With government money going to the new ‘free schools’, there will be less to go around for the important costs of new school buildings and teacher salaries elsewhere, resulting in an even further decline of the current state school system, argue protesters. The result, they say, is likely to be a decline in state school standards, with demand for academy places rocketing above supply, culminating in the emergence of a two-tier state school system where the standard of education received by pupils in the different types of institution is radically polarised.

Furthermore, those protesting against the scheme argue that it is madness to happily throw state money, so desperately needed and in such short supply within the education system already, willy-nilly at anybody who stands up and thinks they have a good idea for a school system. The groups setting up these new ‘free schools’ are mostly made up of parents and teachers disgruntled with the current system, but not necessarily with any experience whatsoever of the relevant skills and knowledge for running a school.

As one angry dissenter put it, “why should I pay tax for…a rag bag of pushy parents and egotistical teachers…to play at schools?” Especially when the money provided for these establishments will be siphoned off the much-needed and already over-strained resources of the state education system. Another fair question to ask is how committed the parents who set up these first ‘free schools’ will remain to the system and their role in maintaining it once their own children have left education.

Perhaps the most worrying objection of all to the ‘free schools’ system is the argument that the lack of state control will enable extremist groups and radically religious sects to set up schools indoctrinating children with their ideology. Or that, on a less extreme level, groups of any kind will be able to use the ‘free schools’ to promote their own agenda rather than focusing on education. Gove announced that Richard Dawkins is interested in setting up an atheist ‘free school’, and it has also emerged that 16 Steiner Waldorf schools have applied for the title. The Steiner philosophy, a cult-like group which has drawn comparisons with scientology, teaches that human evolution began on a made-up continent called ‘Lemuria’, where human development was progressed and hindered by good and evil spirits.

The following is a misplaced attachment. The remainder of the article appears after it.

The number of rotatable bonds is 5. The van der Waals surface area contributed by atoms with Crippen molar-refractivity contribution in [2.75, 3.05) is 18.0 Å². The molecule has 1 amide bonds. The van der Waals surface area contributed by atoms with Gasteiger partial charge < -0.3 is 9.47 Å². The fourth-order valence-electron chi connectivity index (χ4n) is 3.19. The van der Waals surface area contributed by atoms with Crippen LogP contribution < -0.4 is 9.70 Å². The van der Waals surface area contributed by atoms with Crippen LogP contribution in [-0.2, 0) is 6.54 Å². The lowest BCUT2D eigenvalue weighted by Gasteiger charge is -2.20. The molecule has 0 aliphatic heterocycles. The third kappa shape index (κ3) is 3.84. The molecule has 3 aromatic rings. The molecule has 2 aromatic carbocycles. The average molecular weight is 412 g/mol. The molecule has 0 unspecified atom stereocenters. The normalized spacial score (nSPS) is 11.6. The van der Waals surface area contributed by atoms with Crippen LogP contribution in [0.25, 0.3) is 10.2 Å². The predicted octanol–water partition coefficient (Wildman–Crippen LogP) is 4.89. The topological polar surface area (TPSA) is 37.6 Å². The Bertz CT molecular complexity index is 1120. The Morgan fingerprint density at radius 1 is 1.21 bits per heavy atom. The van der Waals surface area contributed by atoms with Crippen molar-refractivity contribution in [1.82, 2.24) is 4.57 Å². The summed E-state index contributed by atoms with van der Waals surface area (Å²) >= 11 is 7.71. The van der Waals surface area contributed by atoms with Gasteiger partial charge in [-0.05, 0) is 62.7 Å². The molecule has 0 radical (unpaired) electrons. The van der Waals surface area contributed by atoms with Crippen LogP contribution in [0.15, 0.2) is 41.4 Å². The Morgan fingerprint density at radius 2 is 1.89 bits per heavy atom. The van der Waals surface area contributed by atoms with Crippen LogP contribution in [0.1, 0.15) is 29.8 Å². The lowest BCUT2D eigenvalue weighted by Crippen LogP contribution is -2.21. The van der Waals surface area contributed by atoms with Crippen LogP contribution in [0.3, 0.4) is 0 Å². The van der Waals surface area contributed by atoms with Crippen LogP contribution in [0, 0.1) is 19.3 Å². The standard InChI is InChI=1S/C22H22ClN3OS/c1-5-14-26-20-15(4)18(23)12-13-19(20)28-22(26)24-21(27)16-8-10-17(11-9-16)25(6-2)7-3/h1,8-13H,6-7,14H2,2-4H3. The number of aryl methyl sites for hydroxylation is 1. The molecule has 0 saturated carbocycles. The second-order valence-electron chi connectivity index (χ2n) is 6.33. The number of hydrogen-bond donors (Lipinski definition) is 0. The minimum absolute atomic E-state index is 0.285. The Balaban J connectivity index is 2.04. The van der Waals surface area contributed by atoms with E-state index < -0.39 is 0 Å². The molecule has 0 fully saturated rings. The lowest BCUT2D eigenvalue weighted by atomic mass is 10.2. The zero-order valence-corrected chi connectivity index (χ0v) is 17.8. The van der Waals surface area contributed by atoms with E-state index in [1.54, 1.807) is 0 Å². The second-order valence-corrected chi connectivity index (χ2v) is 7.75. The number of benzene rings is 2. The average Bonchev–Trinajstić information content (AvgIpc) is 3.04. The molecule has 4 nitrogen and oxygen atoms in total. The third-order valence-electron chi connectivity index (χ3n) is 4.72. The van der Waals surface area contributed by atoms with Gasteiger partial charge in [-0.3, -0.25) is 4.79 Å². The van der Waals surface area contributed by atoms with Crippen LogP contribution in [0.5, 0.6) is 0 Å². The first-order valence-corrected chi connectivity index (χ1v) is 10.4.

It is certainly not difficult to understand why the possibility of such groups projecting their own beliefs and agendas onto children’s development and education has raised a great deal of concern amongst parents and other members of society alike.

What’s the rush?

Above all it seems to me that there is a huge amount to discuss and consider on both sides of this equation. While the arguments in support of the new system are quite understandable and may have merit, the concerns being raised are many and serious. So the most obvious question of all must be: why on earth is Michael Gove rushing this legislation so quickly into being, when there remain so many concerns and question marks surrounding it?

Surely the proposal of so extreme a measure with so many complications and implications is one that should be carefully and roundly considered and debated before becoming a reality for our children.

Do you think ‘free schools’ would be a blessing or a curse? Let us know your thoughts below.